Cut out sugar and expect to have clearer, smoother, and younger-looking skin. The temporary hell of a sugar detox is worth the youthful look, don’t you think?
Your brain will benefit tremendously from a sugar cut, too. Various researches on sugar and brain power have revealed the damaging effects high sugar diets have on the brain. Over time, excess sugar can wreak havoc or neuronal communication leading to cognitive decline. It diminishes the production of brain-derived neurotrophic factor (BDNF), a brain chemical that helps the mind form and retain memories. Low BDNF has been linked to Alzheimer’s disease and other forms of dementia.
Because sugar slows down communication among brain cells, a UCLA study discovered that aside from memory, the learning function is affected as well.
Drastically cutting down your sugar intake to healthy levels can keep your brain functions and reflexes as sharp they should be.
A Healthier Ticker
In just a few weeks, your risk for cardiovascular disease will significantly decrease, bad cholesterol will drop by 10%, and 20-30% of triglycerides will melt away. Blood pressure will tend to stay at more normal levels. In the absence of excess or high sugar intake, pressure on the sympathetic system to deal with rising insulin decreases, spelling improved and healthier cardiovascular performance.
A Healthier Liver and Metabolic System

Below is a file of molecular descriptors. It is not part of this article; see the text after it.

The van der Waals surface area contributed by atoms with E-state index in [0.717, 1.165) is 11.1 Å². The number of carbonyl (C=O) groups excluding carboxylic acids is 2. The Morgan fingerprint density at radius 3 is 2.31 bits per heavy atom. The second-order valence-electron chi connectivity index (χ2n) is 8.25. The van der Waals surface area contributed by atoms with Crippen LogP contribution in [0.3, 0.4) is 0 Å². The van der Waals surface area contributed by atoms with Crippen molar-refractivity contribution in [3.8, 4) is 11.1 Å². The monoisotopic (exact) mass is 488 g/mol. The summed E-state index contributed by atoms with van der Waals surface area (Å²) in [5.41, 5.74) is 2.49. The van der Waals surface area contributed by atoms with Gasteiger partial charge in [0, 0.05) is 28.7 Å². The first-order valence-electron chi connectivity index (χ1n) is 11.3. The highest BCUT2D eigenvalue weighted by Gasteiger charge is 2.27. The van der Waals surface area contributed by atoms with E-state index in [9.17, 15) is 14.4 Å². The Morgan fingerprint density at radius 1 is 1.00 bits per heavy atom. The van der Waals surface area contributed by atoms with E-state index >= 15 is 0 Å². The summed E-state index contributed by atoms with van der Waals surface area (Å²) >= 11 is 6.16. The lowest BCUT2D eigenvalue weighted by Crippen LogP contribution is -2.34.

Research has revealed that the chronic ingestion of 150 calories of excess sugar is 11 times more likely to drag one down with Type 2 diabetes. Added sugar may form fatty deposits around the liver which promote insulin resistance and therefore greater pancreatic pressure to regulate insulin.
Lighter with Weight Loss
Cut down on sugar and see that scale drop. The high empty calories sugar touts with it turns into belly fat. Stop stocking the fridge with sodas, pastries, and packaged juices, and see how admirably you can lose your muffin top in less time than you thought.
More Emotionally Stable
Chronic consumption of excess sugar may make one susceptible to mood swings, anxiety, and depression. The brain depends on the balancing of glucose and insulin for its proper function. Chronic sugar spikes and increased insulin responses to those spikes soon wear out insulin’s effectivity to regulate glucose. The long-term effects of excess sugar intake could translate to the doldrums and panic attacks. This is why a study of adults who drank more than four servings of soda daily had 30% more chances of developing depression than those who simply imbibed water or unsweetened coffee or tea.
Although a sugar detox may seem to add to the intensity of mood swings, just hang in there. It is going to get better. Getting rid of your addiction to sugar will give you more reasons to smile, as your increased energy levels help you get that on-top-of-the-world feeling.
Now, won’t you agree…isn’t ditching the sugar addiction the sweetest thing there is?